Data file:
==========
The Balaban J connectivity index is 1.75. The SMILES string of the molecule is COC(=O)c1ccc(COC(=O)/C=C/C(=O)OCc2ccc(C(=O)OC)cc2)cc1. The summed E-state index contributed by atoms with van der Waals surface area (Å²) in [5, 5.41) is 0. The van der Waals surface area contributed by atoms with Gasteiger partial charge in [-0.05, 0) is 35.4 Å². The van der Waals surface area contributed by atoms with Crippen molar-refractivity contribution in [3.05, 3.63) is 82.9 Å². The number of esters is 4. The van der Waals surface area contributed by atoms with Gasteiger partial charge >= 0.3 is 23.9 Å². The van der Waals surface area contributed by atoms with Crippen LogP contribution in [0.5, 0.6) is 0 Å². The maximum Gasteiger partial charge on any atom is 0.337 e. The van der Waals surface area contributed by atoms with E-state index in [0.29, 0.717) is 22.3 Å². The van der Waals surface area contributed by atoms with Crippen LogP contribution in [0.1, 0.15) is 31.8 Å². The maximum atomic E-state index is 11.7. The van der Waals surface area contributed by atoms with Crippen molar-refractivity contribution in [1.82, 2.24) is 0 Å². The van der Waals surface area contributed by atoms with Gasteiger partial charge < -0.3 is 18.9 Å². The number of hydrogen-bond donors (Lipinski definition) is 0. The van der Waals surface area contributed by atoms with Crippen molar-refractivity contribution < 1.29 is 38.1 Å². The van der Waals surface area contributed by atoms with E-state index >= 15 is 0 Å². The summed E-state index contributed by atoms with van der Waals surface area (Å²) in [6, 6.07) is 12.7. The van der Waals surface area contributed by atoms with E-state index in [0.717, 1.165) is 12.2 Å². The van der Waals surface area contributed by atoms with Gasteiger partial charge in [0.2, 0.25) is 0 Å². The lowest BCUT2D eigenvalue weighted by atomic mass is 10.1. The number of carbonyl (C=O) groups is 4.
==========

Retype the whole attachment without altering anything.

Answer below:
The Balaban J connectivity index is 1.75. The SMILES string of the molecule is COC(=O)c1ccc(COC(=O)/C=C/C(=O)OCc2ccc(C(=O)OC)cc2)cc1. The summed E-state index contributed by atoms with van der Waals surface area (Å²) in [5, 5.41) is 0. The van der Waals surface area contributed by atoms with Gasteiger partial charge in [-0.05, 0) is 35.4 Å². The van der Waals surface area contributed by atoms with Crippen molar-refractivity contribution in [3.05, 3.63) is 82.9 Å². The number of esters is 4. The van der Waals surface area contributed by atoms with Gasteiger partial charge >= 0.3 is 23.9 Å². The van der Waals surface area contributed by atoms with Crippen LogP contribution in [0.5, 0.6) is 0 Å². The maximum Gasteiger partial charge on any atom is 0.337 e. The van der Waals surface area contributed by atoms with E-state index in [0.29, 0.717) is 22.3 Å². The van der Waals surface area contributed by atoms with Crippen LogP contribution in [0.1, 0.15) is 31.8 Å². The maximum atomic E-state index is 11.7. The van der Waals surface area contributed by atoms with Crippen molar-refractivity contribution in [1.82, 2.24) is 0 Å². The van der Waals surface area contributed by atoms with Gasteiger partial charge < -0.3 is 18.9 Å². The number of hydrogen-bond donors (Lipinski definition) is 0. The van der Waals surface area contributed by atoms with Crippen molar-refractivity contribution < 1.29 is 38.1 Å². The van der Waals surface area contributed by atoms with E-state index >= 15 is 0 Å². The summed E-state index contributed by atoms with van der Waals surface area (Å²) in [6, 6.07) is 12.7. The van der Waals surface area contributed by atoms with E-state index in [0.717, 1.165) is 12.2 Å². The van der Waals surface area contributed by atoms with Gasteiger partial charge in [0.2, 0.25) is 0 Å². The lowest BCUT2D eigenvalue weighted by atomic mass is 10.1. The number of carbonyl (C=O) groups is 4.